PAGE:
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With the invention of ride sharing apps such as Uber and Lyft you would think that DUI’s would be practically nonexistent in a heavily populated state like New Jersey. Not to mention the numerous forms of public transportation, which have their limitations of course. Unfortunately, the Simon Law Group still sends out more than a hundred DUI letters a week to offer our services. Some of this has to do with living in more remote areas of the state with a lack of public transportation and the aforementioned ride sharing apps. Although regardless of where you live it's important to be aware of when you've had too much to drink and not get behind the wheel of a motor vehicle for your safety and the safety of everyone else on the road.

If you do find yourself stopped by the police under the suspicion of driving while intoxicated either from drinking or from some other sense altering narcotic. It may be helpful to be aware of what sort of tests the police will put you through when you've heard the dastardly phrase, "please step out of the vehicle."

The Standardized Field Sobriety Test (SFST) generally consists of three parts that help the officer look for balance, coordination and whether they’re able to maintain focus. That's not to say that these are exclusively the tests you will go through. The test is also endorsed by the National Highway and Traffic Safety Administration. The three parts are…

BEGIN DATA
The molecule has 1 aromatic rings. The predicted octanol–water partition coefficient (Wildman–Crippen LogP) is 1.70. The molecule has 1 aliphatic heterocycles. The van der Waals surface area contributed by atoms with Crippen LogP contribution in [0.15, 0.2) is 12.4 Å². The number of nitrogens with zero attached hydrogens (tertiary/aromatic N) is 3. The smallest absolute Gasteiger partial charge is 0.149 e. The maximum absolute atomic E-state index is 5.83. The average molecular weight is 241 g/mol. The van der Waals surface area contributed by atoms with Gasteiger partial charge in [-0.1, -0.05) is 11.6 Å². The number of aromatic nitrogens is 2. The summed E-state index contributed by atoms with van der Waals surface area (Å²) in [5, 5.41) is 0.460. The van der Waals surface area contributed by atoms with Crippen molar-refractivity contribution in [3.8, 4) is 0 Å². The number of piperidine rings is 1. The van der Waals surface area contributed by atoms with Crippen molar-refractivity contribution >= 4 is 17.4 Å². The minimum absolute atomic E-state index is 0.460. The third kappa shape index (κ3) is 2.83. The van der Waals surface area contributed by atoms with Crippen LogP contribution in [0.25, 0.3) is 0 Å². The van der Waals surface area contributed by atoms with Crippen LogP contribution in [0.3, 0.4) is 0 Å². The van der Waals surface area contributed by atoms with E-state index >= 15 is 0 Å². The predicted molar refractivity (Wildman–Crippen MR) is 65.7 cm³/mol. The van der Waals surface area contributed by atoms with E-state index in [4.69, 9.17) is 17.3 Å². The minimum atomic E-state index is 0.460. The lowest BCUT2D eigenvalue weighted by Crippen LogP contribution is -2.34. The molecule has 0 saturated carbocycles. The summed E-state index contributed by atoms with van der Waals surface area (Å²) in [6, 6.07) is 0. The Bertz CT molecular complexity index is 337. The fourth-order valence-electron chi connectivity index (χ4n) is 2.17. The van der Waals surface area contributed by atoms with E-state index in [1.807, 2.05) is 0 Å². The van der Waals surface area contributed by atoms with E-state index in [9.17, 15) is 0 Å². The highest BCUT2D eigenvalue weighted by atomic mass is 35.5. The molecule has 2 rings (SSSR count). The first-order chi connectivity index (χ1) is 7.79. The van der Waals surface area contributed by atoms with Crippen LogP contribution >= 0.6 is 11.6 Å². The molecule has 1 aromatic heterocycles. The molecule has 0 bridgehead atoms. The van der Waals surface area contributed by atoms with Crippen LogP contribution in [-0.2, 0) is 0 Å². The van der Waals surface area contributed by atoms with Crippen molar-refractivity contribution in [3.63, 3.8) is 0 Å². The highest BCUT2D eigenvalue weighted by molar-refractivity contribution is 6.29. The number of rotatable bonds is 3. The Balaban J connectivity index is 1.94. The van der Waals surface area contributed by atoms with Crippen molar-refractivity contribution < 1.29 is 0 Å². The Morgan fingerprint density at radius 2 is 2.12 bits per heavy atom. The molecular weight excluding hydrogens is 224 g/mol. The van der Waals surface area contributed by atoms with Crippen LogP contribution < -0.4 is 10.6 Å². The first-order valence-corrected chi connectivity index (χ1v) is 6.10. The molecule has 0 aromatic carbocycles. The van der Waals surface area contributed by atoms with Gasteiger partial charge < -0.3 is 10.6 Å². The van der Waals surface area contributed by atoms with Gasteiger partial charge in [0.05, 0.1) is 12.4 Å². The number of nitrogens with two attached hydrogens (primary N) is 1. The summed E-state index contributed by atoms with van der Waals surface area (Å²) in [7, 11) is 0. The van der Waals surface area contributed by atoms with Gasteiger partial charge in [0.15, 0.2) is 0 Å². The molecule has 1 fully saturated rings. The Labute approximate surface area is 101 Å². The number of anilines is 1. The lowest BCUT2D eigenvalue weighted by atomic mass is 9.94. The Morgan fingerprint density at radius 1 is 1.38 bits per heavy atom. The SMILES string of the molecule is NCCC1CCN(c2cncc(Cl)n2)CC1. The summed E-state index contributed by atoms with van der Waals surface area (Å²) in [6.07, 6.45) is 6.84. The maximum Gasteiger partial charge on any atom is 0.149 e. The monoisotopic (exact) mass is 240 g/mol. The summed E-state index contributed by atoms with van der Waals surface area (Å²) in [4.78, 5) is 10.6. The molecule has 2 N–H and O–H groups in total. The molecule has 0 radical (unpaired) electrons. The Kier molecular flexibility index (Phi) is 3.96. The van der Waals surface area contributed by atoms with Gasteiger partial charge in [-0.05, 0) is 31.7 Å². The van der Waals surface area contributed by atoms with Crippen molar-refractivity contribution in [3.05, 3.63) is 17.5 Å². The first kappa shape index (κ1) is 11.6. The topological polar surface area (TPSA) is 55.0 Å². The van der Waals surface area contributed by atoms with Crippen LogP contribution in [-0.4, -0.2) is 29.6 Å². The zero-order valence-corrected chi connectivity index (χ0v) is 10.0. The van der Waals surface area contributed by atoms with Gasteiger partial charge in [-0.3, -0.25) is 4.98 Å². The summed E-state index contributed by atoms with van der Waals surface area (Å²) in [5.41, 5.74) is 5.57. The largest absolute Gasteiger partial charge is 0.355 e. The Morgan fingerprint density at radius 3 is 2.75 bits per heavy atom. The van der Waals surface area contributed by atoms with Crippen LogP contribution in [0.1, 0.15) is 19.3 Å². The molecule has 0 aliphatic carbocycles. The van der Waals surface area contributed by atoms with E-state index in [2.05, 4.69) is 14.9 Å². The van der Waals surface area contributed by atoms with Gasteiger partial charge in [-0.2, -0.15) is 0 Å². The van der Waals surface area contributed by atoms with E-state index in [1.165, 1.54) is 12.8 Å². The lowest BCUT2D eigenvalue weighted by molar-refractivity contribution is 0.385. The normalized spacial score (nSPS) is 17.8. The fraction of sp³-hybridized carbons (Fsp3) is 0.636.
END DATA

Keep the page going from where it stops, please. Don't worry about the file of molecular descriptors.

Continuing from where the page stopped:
One-Leg Stand: With one leg lifted at least 6 inches off the ground the driver is asked to count to 30. If there is considerable swaying or stumbling that may be an indicator

Walk and Turn: You have most likely driven by someone attempting to complete this section of the SFST. It involves the driver stepping heel to toe for nine steps and then repeat the action in the opposite direction. The officer will be looking not only for balance and coordination but also your alertness to the given instructions.

Horizontal Gaze Nystagmus: Although this test sounds like a spell from Harry Potter it is actually referring to the jerking of the eye as it gazes to the side. It is used for testing as the movement becomes more pronounced when alcohol is in the driver’s system. The test will look for three things, the ability to follow a moving object like an officer’s finger or pen, distinct eye jerking, and eye-jerking within 45 degrees of center.

These tests have been found to have around 91 percent accuracy and are good indicators when the police are looking to make an arrest. Some of the other tests you may have to go through are reciting variations of the ABC's and touching your nose with your finger when your eyes are closed.

These tests are usually followed by a breathalyzer. You may refuse a breathalyzer but it could potentially lead to larger legal repercussions. Failure to accurately complete the tasks will significantly raise the possibility of arrest.

If you are seeking representation for DUI DWI or any other related driving while intoxicated charge call today for a free consultation 800-709-1131 or fill out a contact form on our website for a no-cost consultation.We hope to hear from you today!